A look at past and future design trends in architecture and construction; how does this affect the fit out industry?

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By Marcos Bish, Managing Director, Summertown Interiors

Today, design is about more than aesthetics and functionality. It is, more than ever, about helping businesses create value. Dark, dull, monotone offices are fast becoming a thing of the past. With today’s employees spending more than 30 percent of their lives at work, building a flexible and creative environment that nurtures individual wellbeing, has a clear positive impact on a business’ bottom line. Not only are companies using office design to attract and engage the best talent in the market, they recognise the workspace is an expression of a company’s visual identity and should reflect their brand image and reputation. There are several movements driving change in the workspace and these will have an impact on the way offices will be designed and fitted-out over the next few years.

The overarching principle impacting all levels of the construction industry globally is sustainable development. We expect that in the next 15 years, with the recent adoption of the new United Nations Sustainable Development Goals for 2030, to see a total shift in the construction and fit-out industries towards sustainability models. New regulations will be adopted, higher standards and consumer demand will increase pressure on the industry to implement environmentally responsible practices, and awareness and understanding of green practices at all levels of the construction chain will increase. In the near future, sustainable projects will be the norm, not the exception. The green building movement has picked up in the UAE too, with sustainability being at the core of UAE’s strategic plan ‘Vision 2021’. Local contractors will have to step up their game when it comes to integrating sustainability into their processes, there will be more eco products available in the market and legislation will also tighten up.

Another important change we see happening in workplace design is the rethinking the use of space. The focus is shifting towards building facilities that will support cross-team collaboration and which allow teams to reshape the workspace to meet their evolving needs. For example, until recently open plan offices were considered the best environment for employees – encouraging collaboration, innovation and team work. Now many studies have proven that a lack of privacy negatively affects concentration levels, productivity and creativity so designers will start to create spaces that provide a perfect balance between collaboration and privacy. Many companies have yet to implement these changes, but designers, architects and workspace experts are introducing these principles into their projects. We will see more recreational areas, more spaces for individual retreat, more attention given to design elements that can have an impact on employees’ creativity, engagement and loyalty.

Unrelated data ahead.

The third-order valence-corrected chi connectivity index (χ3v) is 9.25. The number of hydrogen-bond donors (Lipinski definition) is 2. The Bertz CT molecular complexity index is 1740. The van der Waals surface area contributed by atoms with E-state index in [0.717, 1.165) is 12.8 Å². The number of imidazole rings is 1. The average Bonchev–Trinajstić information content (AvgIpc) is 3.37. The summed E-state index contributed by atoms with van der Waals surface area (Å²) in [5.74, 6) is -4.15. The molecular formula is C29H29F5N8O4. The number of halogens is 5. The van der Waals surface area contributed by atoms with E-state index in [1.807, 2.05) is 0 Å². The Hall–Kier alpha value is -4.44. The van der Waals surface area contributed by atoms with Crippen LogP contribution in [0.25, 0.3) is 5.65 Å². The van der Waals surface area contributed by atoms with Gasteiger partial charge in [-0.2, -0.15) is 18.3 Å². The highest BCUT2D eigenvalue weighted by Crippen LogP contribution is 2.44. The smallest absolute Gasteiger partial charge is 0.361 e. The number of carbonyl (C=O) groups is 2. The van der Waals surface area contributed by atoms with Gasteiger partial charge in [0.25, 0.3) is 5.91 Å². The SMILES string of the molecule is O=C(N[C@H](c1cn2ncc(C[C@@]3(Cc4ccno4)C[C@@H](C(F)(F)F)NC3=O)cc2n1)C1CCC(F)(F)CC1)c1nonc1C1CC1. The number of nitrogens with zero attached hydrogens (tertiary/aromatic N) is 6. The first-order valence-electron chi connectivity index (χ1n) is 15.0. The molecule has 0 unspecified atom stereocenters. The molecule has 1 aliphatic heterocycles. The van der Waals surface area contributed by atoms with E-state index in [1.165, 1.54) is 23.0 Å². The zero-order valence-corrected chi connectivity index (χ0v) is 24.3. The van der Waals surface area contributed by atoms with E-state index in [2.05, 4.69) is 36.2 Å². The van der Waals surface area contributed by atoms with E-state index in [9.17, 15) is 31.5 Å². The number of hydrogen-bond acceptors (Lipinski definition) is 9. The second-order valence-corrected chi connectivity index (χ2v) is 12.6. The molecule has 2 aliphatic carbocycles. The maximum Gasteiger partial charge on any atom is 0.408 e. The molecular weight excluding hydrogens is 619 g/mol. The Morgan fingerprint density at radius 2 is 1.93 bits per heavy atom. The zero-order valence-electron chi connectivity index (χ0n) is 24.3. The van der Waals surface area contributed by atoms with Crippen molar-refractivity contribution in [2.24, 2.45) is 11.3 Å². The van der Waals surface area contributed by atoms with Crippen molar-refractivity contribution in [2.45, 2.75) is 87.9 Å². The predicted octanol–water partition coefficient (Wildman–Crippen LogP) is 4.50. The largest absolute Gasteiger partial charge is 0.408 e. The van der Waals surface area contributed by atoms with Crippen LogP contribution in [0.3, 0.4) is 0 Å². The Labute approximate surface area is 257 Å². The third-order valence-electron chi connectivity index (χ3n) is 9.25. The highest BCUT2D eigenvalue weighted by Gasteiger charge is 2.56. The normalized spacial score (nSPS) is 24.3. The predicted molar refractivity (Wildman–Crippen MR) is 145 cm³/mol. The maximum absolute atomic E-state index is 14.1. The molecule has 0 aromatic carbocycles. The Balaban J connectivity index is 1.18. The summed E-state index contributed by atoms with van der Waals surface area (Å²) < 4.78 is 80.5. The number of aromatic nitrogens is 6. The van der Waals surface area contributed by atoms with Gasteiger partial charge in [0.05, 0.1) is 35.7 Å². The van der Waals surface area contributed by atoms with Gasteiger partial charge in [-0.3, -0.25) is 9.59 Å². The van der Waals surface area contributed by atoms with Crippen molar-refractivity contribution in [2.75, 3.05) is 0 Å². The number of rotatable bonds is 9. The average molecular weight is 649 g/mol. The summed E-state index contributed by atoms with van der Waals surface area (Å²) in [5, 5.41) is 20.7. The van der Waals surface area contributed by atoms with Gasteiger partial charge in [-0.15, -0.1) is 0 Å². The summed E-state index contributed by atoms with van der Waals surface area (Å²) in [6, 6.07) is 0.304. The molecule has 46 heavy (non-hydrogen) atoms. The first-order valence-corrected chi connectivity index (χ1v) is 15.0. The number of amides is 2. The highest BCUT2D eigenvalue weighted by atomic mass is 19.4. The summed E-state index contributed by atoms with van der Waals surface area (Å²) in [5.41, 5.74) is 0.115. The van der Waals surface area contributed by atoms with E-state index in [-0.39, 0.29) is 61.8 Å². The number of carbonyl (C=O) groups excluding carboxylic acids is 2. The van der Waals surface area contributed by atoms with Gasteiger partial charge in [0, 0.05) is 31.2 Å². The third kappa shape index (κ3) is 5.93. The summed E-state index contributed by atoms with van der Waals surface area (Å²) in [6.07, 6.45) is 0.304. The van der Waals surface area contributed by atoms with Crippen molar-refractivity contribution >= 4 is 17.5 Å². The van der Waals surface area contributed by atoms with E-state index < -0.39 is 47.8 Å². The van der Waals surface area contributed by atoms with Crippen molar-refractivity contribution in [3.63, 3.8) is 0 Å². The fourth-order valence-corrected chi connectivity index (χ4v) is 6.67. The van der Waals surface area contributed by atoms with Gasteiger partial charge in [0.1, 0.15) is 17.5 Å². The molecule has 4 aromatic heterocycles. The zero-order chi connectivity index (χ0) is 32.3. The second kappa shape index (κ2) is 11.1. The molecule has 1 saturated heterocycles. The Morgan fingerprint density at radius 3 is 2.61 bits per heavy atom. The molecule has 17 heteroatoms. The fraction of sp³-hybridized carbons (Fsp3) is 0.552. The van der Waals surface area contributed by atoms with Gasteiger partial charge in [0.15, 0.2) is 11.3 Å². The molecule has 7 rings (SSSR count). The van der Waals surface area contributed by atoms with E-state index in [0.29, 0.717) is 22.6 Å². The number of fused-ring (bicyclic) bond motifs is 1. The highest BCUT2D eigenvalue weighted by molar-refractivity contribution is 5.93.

Technology has had a huge impact on workplace design and fit-out over the past decade, and we expect the smart building movement will pick up considerably in the next few years. Technology is shaping the way we communicate and interact with each other. Employees are increasingly more connected and mobile, switching between laptops, smartphones and tablets. Smart buildings mean that a higher degree of automation is now included in all projects. That’s why space and furniture can no longer be built the same way it was years ago. Modern, sustainable office buildings will be cost-efficient, integrating the latest technologies and mobility strategies. The space will be designed to consolidate a higher workplace density and will offer, at the same time, greater transparency and interaction. The workspace of the future will have to be efficient, sustainable and healthy, the right environment for a creative, productive and engaged workforce.

In terms of aesthetics, we see a growing demand for contemporary, minimalistic design solutions. Furniture design is encompassing the use of materials such as glass and steel, with ready-made furniture being designed to offer a much greater degree of flexibility. This means less demand for bespoke offerings, which is not bad a bad thing in our opinion. Prefabricated furniture, that allows for flexibility of configuration, ensures more consistent product quality and minimizes production time since there is no need for shop drawings, approvals, sourcing of materials or managing different lead times. This not only reduces the risk of project delays, but responds to businesses’ needs to build more with less, and at a reduced cost.

Looking ahead, we expect to see the most substantial area of “green building” growth to occur in new commercial construction, followed by institutional construction (education, healthcare, government). The role of design and fit-out industries will be to incorporate wellbeing into the workplace. We will create space, furniture and tools that will nurture employee wellbeing and will help organisations to align social, economic and environmental impact of their business with the company’s culture, creating value for all stakeholders.

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